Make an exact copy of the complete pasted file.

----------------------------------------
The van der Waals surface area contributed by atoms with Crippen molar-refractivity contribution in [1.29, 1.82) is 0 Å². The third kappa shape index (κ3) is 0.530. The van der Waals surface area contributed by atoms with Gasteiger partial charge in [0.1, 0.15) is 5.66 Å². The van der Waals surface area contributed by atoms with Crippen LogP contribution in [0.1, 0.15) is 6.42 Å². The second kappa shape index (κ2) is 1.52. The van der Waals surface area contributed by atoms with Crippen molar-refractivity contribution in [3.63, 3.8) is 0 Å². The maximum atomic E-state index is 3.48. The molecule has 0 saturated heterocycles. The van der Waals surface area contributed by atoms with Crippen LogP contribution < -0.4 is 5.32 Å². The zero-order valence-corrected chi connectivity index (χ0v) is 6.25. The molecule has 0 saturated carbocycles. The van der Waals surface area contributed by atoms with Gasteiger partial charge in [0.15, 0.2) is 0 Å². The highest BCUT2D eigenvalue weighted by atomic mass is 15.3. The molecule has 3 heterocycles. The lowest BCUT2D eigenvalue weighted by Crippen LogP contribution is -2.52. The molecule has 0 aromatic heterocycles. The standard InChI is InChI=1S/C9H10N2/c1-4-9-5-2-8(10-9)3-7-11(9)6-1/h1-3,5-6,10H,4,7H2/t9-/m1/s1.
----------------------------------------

The van der Waals surface area contributed by atoms with Crippen molar-refractivity contribution in [1.29, 1.82) is 0 Å². The third kappa shape index (κ3) is 0.530. The van der Waals surface area contributed by atoms with Gasteiger partial charge in [0.1, 0.15) is 5.66 Å². The van der Waals surface area contributed by atoms with Crippen LogP contribution in [0.1, 0.15) is 6.42 Å². The second kappa shape index (κ2) is 1.52. The van der Waals surface area contributed by atoms with Crippen molar-refractivity contribution in [3.63, 3.8) is 0 Å². The maximum atomic E-state index is 3.48. The molecule has 0 saturated heterocycles. The van der Waals surface area contributed by atoms with Crippen LogP contribution < -0.4 is 5.32 Å². The zero-order valence-corrected chi connectivity index (χ0v) is 6.25. The molecule has 0 saturated carbocycles. The van der Waals surface area contributed by atoms with Gasteiger partial charge in [0.15, 0.2) is 0 Å². The highest BCUT2D eigenvalue weighted by atomic mass is 15.3. The molecule has 3 heterocycles. The lowest BCUT2D eigenvalue weighted by Crippen LogP contribution is -2.52. The molecule has 0 aromatic heterocycles. The standard InChI is InChI=1S/C9H10N2/c1-4-9-5-2-8(10-9)3-7-11(9)6-1/h1-3,5-6,10H,4,7H2/t9-/m1/s1.